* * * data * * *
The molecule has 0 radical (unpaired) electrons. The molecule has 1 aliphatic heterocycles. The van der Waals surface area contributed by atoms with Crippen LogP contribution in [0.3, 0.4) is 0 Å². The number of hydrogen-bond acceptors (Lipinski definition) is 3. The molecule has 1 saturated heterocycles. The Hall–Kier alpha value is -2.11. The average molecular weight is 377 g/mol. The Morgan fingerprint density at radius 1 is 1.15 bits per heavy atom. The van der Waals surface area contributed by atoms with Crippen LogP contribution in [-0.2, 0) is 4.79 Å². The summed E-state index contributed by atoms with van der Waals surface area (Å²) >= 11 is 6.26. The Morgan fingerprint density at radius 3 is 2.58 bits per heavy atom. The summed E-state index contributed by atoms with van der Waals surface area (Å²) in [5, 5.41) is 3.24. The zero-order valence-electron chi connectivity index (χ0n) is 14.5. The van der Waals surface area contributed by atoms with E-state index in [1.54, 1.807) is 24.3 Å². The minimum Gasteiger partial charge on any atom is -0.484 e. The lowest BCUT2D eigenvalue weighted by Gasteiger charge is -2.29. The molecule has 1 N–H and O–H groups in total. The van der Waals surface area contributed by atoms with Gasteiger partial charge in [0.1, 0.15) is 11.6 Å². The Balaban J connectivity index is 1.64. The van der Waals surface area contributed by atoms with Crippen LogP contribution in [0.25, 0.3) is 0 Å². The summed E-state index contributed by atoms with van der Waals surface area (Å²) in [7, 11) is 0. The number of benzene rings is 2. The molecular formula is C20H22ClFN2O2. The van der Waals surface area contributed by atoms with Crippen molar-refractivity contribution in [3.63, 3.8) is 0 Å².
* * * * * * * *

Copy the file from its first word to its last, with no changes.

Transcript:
The molecule has 0 radical (unpaired) electrons. The molecule has 1 aliphatic heterocycles. The van der Waals surface area contributed by atoms with Crippen LogP contribution in [0.3, 0.4) is 0 Å². The number of hydrogen-bond acceptors (Lipinski definition) is 3. The molecule has 1 saturated heterocycles. The Hall–Kier alpha value is -2.11. The average molecular weight is 377 g/mol. The Morgan fingerprint density at radius 1 is 1.15 bits per heavy atom. The van der Waals surface area contributed by atoms with Crippen LogP contribution in [-0.2, 0) is 4.79 Å². The summed E-state index contributed by atoms with van der Waals surface area (Å²) >= 11 is 6.26. The Morgan fingerprint density at radius 3 is 2.58 bits per heavy atom. The summed E-state index contributed by atoms with van der Waals surface area (Å²) in [5, 5.41) is 3.24. The zero-order valence-electron chi connectivity index (χ0n) is 14.5. The van der Waals surface area contributed by atoms with E-state index in [1.54, 1.807) is 24.3 Å². The minimum Gasteiger partial charge on any atom is -0.484 e. The lowest BCUT2D eigenvalue weighted by Gasteiger charge is -2.29. The molecule has 1 N–H and O–H groups in total. The van der Waals surface area contributed by atoms with Gasteiger partial charge in [0.1, 0.15) is 11.6 Å². The Balaban J connectivity index is 1.64. The van der Waals surface area contributed by atoms with Crippen LogP contribution in [0.25, 0.3) is 0 Å². The summed E-state index contributed by atoms with van der Waals surface area (Å²) in [7, 11) is 0. The number of benzene rings is 2. The molecular formula is C20H22ClFN2O2. The van der Waals surface area contributed by atoms with Crippen molar-refractivity contribution in [3.63, 3.8) is 0 Å².